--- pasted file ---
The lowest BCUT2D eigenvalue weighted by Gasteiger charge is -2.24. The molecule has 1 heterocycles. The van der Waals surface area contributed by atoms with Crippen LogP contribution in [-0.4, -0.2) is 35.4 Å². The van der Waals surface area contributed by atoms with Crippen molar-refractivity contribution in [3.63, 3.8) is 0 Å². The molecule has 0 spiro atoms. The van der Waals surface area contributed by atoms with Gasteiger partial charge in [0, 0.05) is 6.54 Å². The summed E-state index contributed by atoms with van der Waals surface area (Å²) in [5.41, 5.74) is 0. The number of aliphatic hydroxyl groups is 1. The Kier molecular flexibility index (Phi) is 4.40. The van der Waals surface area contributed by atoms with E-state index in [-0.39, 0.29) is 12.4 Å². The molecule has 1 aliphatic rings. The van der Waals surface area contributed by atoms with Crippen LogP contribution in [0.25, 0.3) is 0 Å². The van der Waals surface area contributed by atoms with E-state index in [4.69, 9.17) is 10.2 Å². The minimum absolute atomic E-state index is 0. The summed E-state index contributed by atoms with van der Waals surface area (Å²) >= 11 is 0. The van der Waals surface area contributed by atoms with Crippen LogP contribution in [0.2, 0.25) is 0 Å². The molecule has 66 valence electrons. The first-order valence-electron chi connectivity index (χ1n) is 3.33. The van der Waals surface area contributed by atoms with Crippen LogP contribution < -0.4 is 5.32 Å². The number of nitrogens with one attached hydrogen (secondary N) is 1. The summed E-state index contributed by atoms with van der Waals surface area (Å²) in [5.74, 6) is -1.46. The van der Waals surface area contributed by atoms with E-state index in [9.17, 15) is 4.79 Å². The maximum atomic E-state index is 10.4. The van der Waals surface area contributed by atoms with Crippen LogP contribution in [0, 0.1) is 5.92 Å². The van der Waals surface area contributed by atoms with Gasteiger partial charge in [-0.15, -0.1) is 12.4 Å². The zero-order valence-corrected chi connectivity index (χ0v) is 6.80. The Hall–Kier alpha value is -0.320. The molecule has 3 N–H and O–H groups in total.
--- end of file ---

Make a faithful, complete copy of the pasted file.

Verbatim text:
The lowest BCUT2D eigenvalue weighted by Gasteiger charge is -2.24. The molecule has 1 heterocycles. The van der Waals surface area contributed by atoms with Crippen LogP contribution in [-0.4, -0.2) is 35.4 Å². The van der Waals surface area contributed by atoms with Crippen molar-refractivity contribution in [3.63, 3.8) is 0 Å². The molecule has 0 spiro atoms. The van der Waals surface area contributed by atoms with Gasteiger partial charge in [0, 0.05) is 6.54 Å². The summed E-state index contributed by atoms with van der Waals surface area (Å²) in [5.41, 5.74) is 0. The number of aliphatic hydroxyl groups is 1. The Kier molecular flexibility index (Phi) is 4.40. The van der Waals surface area contributed by atoms with E-state index in [-0.39, 0.29) is 12.4 Å². The molecule has 1 aliphatic rings. The van der Waals surface area contributed by atoms with Crippen LogP contribution in [0.25, 0.3) is 0 Å². The van der Waals surface area contributed by atoms with E-state index in [4.69, 9.17) is 10.2 Å². The minimum absolute atomic E-state index is 0. The summed E-state index contributed by atoms with van der Waals surface area (Å²) >= 11 is 0. The van der Waals surface area contributed by atoms with Crippen LogP contribution in [0.2, 0.25) is 0 Å². The molecule has 66 valence electrons. The first-order valence-electron chi connectivity index (χ1n) is 3.33. The van der Waals surface area contributed by atoms with Crippen LogP contribution < -0.4 is 5.32 Å². The number of nitrogens with one attached hydrogen (secondary N) is 1. The summed E-state index contributed by atoms with van der Waals surface area (Å²) in [5.74, 6) is -1.46. The van der Waals surface area contributed by atoms with E-state index in [9.17, 15) is 4.79 Å². The maximum atomic E-state index is 10.4. The van der Waals surface area contributed by atoms with Crippen LogP contribution in [0, 0.1) is 5.92 Å². The van der Waals surface area contributed by atoms with Gasteiger partial charge in [-0.15, -0.1) is 12.4 Å². The zero-order valence-corrected chi connectivity index (χ0v) is 6.80. The Hall–Kier alpha value is -0.320. The molecule has 3 N–H and O–H groups in total.